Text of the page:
Greek MOU Comments are solicited
- Published: Mar 25, 2016, 4 AM
Collectors have until May 9 to comment on a proposed renewal of the current Memorandum of Understanding between the United States and Greece that could impact some popularly collected ancient coins.
Ancient Coin Collectors Guild board member Peter Tompa advised, “Coin collectors in particular should comment to help protect the current exemption for ancient trade coins struck in Greece. Such coins — which include Athenian Tetradrachms, Corinthian Staters and Tetradrachms and gold coins of Philip and Alexander the Great — are very popular with collectors.”
The Memorandum of Understanding between the Government of the United States of America and the Government of the Hellenic Republic Concerning the Imposition of Import Restrictions on Categories of Archaeological and Byzantine Ecclesiastical Ethnological Material through the 15th Century A.D. of the Hellenic Republic will be reviewed by the Cultural Property Advisory Committee.
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The easiest way for collectors to make public comments is by visiting the Federal eRulemaking Portal and entering Docket No. DOS-2016-0009 for Greece. The deadline for comments is 11:59 p.m. May 9.
Tompa notes that public comments are not limited to U.S. citizens, adding, “Comments from collectors from Greece are particularly welcome!”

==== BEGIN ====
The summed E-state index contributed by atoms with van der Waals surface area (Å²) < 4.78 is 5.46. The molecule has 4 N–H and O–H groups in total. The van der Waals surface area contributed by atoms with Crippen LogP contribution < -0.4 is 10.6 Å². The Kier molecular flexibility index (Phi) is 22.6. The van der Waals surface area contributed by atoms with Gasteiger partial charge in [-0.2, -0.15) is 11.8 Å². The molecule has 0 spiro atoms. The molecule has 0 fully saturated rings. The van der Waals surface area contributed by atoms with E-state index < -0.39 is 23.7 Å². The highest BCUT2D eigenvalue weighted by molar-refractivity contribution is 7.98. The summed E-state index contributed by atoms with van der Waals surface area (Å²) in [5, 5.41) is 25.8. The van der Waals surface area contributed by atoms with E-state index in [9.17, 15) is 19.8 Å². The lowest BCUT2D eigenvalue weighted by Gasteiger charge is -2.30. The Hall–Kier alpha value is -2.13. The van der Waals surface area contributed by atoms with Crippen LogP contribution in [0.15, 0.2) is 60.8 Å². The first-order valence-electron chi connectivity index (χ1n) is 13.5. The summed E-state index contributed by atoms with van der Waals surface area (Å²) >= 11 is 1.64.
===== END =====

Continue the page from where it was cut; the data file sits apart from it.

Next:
What to say
Tompa suggests that collectors write a brief, polite explanation about why the renewal should be denied or limited, considering several points. Specifically, that while the restrictions in the MOU are only to be applied on artifacts first discovered in Greece, ancient coins circulated extensively outside of the current Greek nation state. He adds, “The governing statute requires restrictions only be placed on artifacts of ‘cultural significance.’ But coins — which exist in many multiples — do not meet that particular criteria.”
Further, Tompa writes that while the restrictions are intended to assist in international cultural exchanges, “restrictions diminish the ability of American collectors (particularly Greek Americans) to appreciate Greek culture and greatly limit people to people contacts with other collectors in Europe.”
During the last public hearing on the MOU in October 2010, 10 speakers from the public spoke in favor of the proposed MOU while eight expressed reservations about the MOU or the extension of import restrictions to coins. Those supporting the import restrictions spoke of the severity of looting in Greece that hurts the ability of researchers today to learn about ancient cultures. Those who questioned the viability of the MOU wondered if Greece had the ability to care for its own cultural property. Prior to that hearing, 1,347 comments were posted online and approximately 70 percent opposed the MOU completely or in part.